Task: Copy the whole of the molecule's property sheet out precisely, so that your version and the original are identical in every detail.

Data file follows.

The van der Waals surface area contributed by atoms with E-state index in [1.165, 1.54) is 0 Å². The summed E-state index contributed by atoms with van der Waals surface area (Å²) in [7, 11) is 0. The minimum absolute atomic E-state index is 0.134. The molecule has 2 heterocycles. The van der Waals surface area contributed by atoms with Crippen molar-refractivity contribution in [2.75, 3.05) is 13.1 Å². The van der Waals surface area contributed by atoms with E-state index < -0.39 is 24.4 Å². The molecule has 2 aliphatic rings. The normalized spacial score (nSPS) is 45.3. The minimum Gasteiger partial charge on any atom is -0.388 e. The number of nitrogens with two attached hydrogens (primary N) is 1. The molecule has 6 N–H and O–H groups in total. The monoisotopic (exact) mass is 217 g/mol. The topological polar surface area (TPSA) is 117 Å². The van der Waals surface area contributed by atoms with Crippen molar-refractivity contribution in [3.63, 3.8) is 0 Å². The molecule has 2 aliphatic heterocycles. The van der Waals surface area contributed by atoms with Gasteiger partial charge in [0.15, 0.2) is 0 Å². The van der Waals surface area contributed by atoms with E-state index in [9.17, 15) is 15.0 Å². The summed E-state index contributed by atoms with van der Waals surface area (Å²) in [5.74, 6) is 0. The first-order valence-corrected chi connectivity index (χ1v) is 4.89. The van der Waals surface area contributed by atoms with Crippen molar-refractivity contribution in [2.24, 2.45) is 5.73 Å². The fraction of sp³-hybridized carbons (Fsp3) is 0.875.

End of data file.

The van der Waals surface area contributed by atoms with E-state index in [1.165, 1.54) is 0 Å². The summed E-state index contributed by atoms with van der Waals surface area (Å²) in [7, 11) is 0. The minimum absolute atomic E-state index is 0.134. The molecule has 2 heterocycles. The van der Waals surface area contributed by atoms with Crippen molar-refractivity contribution in [2.75, 3.05) is 13.1 Å². The van der Waals surface area contributed by atoms with E-state index < -0.39 is 24.4 Å². The molecule has 2 aliphatic rings. The normalized spacial score (nSPS) is 45.3. The minimum Gasteiger partial charge on any atom is -0.388 e. The number of nitrogens with two attached hydrogens (primary N) is 1. The molecule has 6 N–H and O–H groups in total. The monoisotopic (exact) mass is 217 g/mol. The topological polar surface area (TPSA) is 117 Å². The van der Waals surface area contributed by atoms with Crippen molar-refractivity contribution in [3.63, 3.8) is 0 Å². The molecule has 2 aliphatic heterocycles. The van der Waals surface area contributed by atoms with Gasteiger partial charge in [0.15, 0.2) is 0 Å². The van der Waals surface area contributed by atoms with E-state index in [9.17, 15) is 15.0 Å². The summed E-state index contributed by atoms with van der Waals surface area (Å²) in [5.74, 6) is 0. The first-order valence-corrected chi connectivity index (χ1v) is 4.89. The van der Waals surface area contributed by atoms with Crippen molar-refractivity contribution in [2.24, 2.45) is 5.73 Å². The fraction of sp³-hybridized carbons (Fsp3) is 0.875.